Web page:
Another problem that sometimes arises is false guilt, or false humility. While this may be seen as just another aspect of the deceitfulness of the human heart, we need to be careful so that we do not wind up justifying sin. On one hand someone may feel false guilt over something trivial, like forgetting to send a birthday card, while on the other hand false guilt or false humility may itself be a satanic deception. For example: A pastor who refuses to condemn the sin of homosexuality because he feels that it would be unloving to do so. We know that that sort of false guilt is satanic because it contradicts the plain teaching of Scripture. Moreover, as Christians we have a responsibility to warn the unrepentant of their need to repent, and it would be pure hatred for them on our part if we instead give them a false assurance of salvation (1Corinthians 5:1-5, Hebrews -31).
Having trained our conscience to recognize sin, we need to have a tender conscience before God. And, that involves simply putting what I have said so far into practice. We should never rationalize sin, but should flee from it. Like Joseph — who when tempted by Potiphar’s wife said, “How then can I do this great wickedness, and sin against God?” — those who have a tender conscience before God will do what is right at all times, even if no one would ever know, because they would know and God would know (Genesis 39:9).
Once a Christian reaches this point in his spiritual growth, his life is not a matter of keeping certain rules, but of walking in a clean conscience before God. I am not saying that he will break the rules, for his conscience would not let him do that. What I am saying is that once God has blessed his efforts at training his conscience, the Law of God is written on his heart (Isaiah 51:7, Jeremiah 31:33, Romans 6:1-14).
Having said this I need to make it clear that as long as a believer thinks that his own efforts at resisting sin make him righteous, or even partially righteous, [although there is no such thing as partial righteousness James 2:10] he will not be able to understand the freedom we have in Christ. And, the reason he will not be able to understand is because he will see freedom from the law as freedom from righteousness instead of freedom from sin (Romans 7:4, Galatians ). In fact, it is only as we come to the point in our spiritual growth where we can see that all of our own efforts at righteousness are “like filthy rags,” and that we have nothing at all to offer God, that we can understand that freedom from the law is the freedom to be righteous, not the freedom to sin (Isaiah 64:6).
The law makes us sinners, not righteous men. It makes us sinners because it condemns us. It has sentenced us all to hell! Therefore, freedom from the law is freedom from condemnation, not freedom from righteousness. In short, we have all received a pardon. And, having been delivered from condemnation, only a fool would place himself back under condemnation by using his freedom as an excuse to sin (Hebrews -27).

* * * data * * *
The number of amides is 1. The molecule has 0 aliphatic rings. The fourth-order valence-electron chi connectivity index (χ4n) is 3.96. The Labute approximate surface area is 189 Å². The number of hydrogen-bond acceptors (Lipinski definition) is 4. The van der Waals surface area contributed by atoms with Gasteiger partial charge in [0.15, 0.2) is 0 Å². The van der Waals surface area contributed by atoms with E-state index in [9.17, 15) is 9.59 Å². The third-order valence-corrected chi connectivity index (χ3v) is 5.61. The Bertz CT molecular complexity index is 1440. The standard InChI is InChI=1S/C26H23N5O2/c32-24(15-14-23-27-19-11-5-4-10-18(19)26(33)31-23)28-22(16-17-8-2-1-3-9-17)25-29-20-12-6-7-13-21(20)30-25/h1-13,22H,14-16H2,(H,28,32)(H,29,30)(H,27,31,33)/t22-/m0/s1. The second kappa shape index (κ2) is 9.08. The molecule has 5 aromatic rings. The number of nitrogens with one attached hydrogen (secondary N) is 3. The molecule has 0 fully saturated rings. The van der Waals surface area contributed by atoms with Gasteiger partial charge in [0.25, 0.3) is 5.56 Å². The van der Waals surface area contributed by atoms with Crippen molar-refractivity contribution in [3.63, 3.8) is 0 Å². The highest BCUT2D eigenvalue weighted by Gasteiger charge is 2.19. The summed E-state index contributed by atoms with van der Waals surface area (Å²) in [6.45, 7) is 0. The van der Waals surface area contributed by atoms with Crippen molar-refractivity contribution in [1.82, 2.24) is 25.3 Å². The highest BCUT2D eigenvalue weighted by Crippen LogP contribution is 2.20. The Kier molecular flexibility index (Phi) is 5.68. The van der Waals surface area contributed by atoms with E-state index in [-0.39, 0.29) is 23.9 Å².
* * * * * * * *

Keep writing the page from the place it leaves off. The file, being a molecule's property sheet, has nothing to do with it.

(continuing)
However, I have encountered believers who, in the name of following the law, excuse such things as vulgar language by saying, “I’m not cussing”. Nevertheless, those who rightly understand the freedom we have in Christ will not use such language, or do any thing that might lead unbelievers to think that we do not “practice what we preach,” or in any way bring dishonor to Christ. On the contrary, Christ has called us to a higher standard, and on the basis of that standard we strive for what is good and high and pure while avoiding anything that is associated with unrighteousness (James 1:21, Philippians 4:8, Ephesians 4:29).
One of the biggest problems in American churches is false piety. In saying that, I realize that there are bigger problems, such as blatant unbelief and immorality. However, I believe that one reason conservative Christians are not making more of a difference in our society lies in works righteousness. I am talking about Christians who want to motivate themselves to do right by telling themselves that God is pleased with them and will bless them because of their efforts rather than because of what Christ did on the cross (Romans 9:30-33). In truth, as long as they believe that God will bless them because of what they do, they are trusting in what they do to bring them God’s grace instead of trusting in Christ. And, as long as they trust in what they do, they will not have the Holy Spirit’s help in resisting sin (Galatians ). At least, they will not have as much help as they could have, because if the Holy Spirit helped them He would be helping them to deceive themselves. That may explain many of the scandals that have rocked evangelical churches. On the other hand, let me make it clear that having the Holy Spirit’s help is not a matter of not making any effort of our own, but of not deceiving ourselves into thinking that our efforts are what makes us righteous, or that we can improve in any way on the righteousness that is already ours in Christ Jesus (Isaiah 64:6, Hebrews 10:14, Romans 10:1-4).
All that I have said can be summed up in the meaning of the phrase, “a tender conscience before God”. On one hand, we should all be able to say with Paul, “I know that nothing good dwells in me (that is, in my flesh,)” while on the other hand we should all firmly believe that because our sins have been washed away by the blood of Christ God sees no fault in us (Romans 7:18, 1John 1:7, Romans 10:4, 1John 3:21).